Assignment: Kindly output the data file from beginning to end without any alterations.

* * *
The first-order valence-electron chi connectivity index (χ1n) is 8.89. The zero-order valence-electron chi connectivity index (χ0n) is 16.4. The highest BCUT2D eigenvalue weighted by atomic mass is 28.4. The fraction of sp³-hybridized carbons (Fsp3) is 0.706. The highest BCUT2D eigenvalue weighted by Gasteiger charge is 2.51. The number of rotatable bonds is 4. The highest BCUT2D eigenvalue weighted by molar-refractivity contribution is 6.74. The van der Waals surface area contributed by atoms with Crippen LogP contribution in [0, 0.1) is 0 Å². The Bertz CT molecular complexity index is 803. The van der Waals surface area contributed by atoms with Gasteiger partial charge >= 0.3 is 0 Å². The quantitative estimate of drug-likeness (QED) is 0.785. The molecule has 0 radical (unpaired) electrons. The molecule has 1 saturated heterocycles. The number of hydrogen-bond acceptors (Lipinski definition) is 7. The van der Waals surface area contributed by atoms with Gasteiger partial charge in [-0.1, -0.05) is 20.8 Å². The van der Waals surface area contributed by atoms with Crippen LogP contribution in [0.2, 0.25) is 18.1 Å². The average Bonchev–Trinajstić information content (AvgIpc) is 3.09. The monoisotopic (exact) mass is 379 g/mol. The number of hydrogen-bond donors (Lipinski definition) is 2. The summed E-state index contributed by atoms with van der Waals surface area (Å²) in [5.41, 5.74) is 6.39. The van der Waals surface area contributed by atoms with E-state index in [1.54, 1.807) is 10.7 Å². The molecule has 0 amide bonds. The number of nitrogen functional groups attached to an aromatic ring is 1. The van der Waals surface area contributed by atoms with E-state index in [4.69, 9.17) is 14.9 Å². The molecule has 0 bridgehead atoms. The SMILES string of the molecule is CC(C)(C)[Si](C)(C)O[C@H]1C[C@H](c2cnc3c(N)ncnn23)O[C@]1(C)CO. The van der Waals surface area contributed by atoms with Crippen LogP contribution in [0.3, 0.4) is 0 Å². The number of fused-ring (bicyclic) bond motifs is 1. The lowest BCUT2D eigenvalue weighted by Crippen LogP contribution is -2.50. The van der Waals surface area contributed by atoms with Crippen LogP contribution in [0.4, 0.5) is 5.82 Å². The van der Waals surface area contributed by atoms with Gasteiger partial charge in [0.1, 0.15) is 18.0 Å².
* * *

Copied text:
The first-order valence-electron chi connectivity index (χ1n) is 8.89. The zero-order valence-electron chi connectivity index (χ0n) is 16.4. The highest BCUT2D eigenvalue weighted by atomic mass is 28.4. The fraction of sp³-hybridized carbons (Fsp3) is 0.706. The highest BCUT2D eigenvalue weighted by Gasteiger charge is 2.51. The number of rotatable bonds is 4. The highest BCUT2D eigenvalue weighted by molar-refractivity contribution is 6.74. The van der Waals surface area contributed by atoms with Crippen LogP contribution in [0, 0.1) is 0 Å². The Bertz CT molecular complexity index is 803. The van der Waals surface area contributed by atoms with Gasteiger partial charge >= 0.3 is 0 Å². The quantitative estimate of drug-likeness (QED) is 0.785. The molecule has 0 radical (unpaired) electrons. The molecule has 1 saturated heterocycles. The number of hydrogen-bond acceptors (Lipinski definition) is 7. The van der Waals surface area contributed by atoms with Gasteiger partial charge in [-0.1, -0.05) is 20.8 Å². The van der Waals surface area contributed by atoms with Crippen LogP contribution in [0.2, 0.25) is 18.1 Å². The average Bonchev–Trinajstić information content (AvgIpc) is 3.09. The monoisotopic (exact) mass is 379 g/mol. The number of hydrogen-bond donors (Lipinski definition) is 2. The summed E-state index contributed by atoms with van der Waals surface area (Å²) in [5.41, 5.74) is 6.39. The van der Waals surface area contributed by atoms with E-state index in [1.54, 1.807) is 10.7 Å². The molecule has 0 amide bonds. The number of nitrogen functional groups attached to an aromatic ring is 1. The van der Waals surface area contributed by atoms with E-state index in [4.69, 9.17) is 14.9 Å². The molecule has 0 bridgehead atoms. The SMILES string of the molecule is CC(C)(C)[Si](C)(C)O[C@H]1C[C@H](c2cnc3c(N)ncnn23)O[C@]1(C)CO. The van der Waals surface area contributed by atoms with Crippen LogP contribution in [0.3, 0.4) is 0 Å². The number of fused-ring (bicyclic) bond motifs is 1. The lowest BCUT2D eigenvalue weighted by Crippen LogP contribution is -2.50. The van der Waals surface area contributed by atoms with Crippen LogP contribution in [0.4, 0.5) is 5.82 Å². The van der Waals surface area contributed by atoms with Gasteiger partial charge in [0.1, 0.15) is 18.0 Å².